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Theater and Performance Works
September 12 – November 7, 2014
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Gladstone Gallery is pleased to present an exhibition of works by Jack Smith at our Brussels location. A key figure in the cultural history of downtown New York film, performance, and art, Smith began producing work in the late 1950s and became one of the most accomplished and influential artists working in the 1960s, 70s, and 80s. Through his own exploits and adventures, Smith developed a dazzling vision of the world, transforming downtown New York into a stage for his forays into photography and film.

The exhibition draws its inspiration from the groundbreaking exhibition Rituals of Rented Island, which opened at the Whitney Museum of American Art in 2013. Curated by Jay Sanders, the exhibition was the first survey of Smith’s performance and theater works of the 1970s, and was realized through the recreation of performance environments, and the presentation of film fragments, images, and ephemera. Theater and Performance Works will expand upon Sanders’ contextualization of Smith as a harbinger for much of the New York-based performance art and experimental theater.

Smith led the development of an underground theater scene in the early 1970s, staging performances in downtown lofts, storefronts, and other non-traditional spaces throughout what he referred to as the “rented island” of Manhattan. Shying away from any distinction between intimate performance and public spectacle, Smith developed a series of ongoing loft performances at his live/work space, the Plaster Foundation, which J. Hoberman described as performances that gave visitors the feeling that “what was enacted was no more or less than Smith’s daily existence.”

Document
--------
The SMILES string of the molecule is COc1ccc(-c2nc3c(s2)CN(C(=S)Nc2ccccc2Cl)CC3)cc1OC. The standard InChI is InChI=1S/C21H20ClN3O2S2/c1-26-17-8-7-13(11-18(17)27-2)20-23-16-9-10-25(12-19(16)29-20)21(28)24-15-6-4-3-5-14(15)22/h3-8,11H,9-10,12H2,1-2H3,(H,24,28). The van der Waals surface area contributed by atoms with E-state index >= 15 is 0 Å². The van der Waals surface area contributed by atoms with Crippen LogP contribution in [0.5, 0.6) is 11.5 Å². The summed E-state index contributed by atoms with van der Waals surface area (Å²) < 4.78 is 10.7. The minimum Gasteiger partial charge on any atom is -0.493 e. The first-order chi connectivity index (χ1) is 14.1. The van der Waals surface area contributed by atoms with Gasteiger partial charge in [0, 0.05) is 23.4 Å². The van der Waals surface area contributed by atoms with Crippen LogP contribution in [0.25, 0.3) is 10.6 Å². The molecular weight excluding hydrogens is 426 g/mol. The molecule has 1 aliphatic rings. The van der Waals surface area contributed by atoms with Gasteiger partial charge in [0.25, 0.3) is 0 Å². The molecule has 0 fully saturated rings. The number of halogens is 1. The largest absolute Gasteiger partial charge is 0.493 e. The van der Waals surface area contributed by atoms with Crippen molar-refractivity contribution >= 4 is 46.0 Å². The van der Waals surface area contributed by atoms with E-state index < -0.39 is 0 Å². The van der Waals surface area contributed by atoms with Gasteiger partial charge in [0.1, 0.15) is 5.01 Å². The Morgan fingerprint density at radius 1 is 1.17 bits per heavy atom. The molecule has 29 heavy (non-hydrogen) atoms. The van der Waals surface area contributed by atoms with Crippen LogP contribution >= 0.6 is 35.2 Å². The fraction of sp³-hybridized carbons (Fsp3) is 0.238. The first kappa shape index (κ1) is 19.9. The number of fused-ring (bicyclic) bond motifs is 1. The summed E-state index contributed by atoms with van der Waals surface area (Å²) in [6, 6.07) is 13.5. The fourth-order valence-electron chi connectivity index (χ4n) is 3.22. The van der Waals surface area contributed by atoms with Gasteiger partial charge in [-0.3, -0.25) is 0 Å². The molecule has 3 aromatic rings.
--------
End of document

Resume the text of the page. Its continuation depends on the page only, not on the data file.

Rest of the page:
Among the works on view will be a recreation of Irrational Landlordism of Bagdad, featuring elaborately crafted brassieres, a slideshow, and other materials, which were originally presented at the Cologne Art Fair in 1977; photographic stills from Smith’s Plaster Foundation work Brassieres of Atlantis; props and stills from his subsequent works I Danced with a Penguin and The Secret of Rented Island; and hand drawn posters that he created to advertise upcoming performance works. Taken together the works illuminate Smith’s exuberant and discerning vision of his contemporary landscape, and highlight his tremendous contribution to the legacy of experimental and performance-based art.

Jack Smith was born in Columbus, Ohio in 1932 and died in New York in 1989. Smith was the subject of the exhibition Rituals of Rented Island: Object Theater, Loft Performance, and the New Psychodrama—Manhattan, 1970–1980 at the Whitney Museum of American Art in 2013 and Jack Smith Normal Love at MoMA PS1 in 2012. In 1998 PS1 mounted a retrospective of Jack Smith’s work that traveled to the Warhol Museum in Pittsburgh.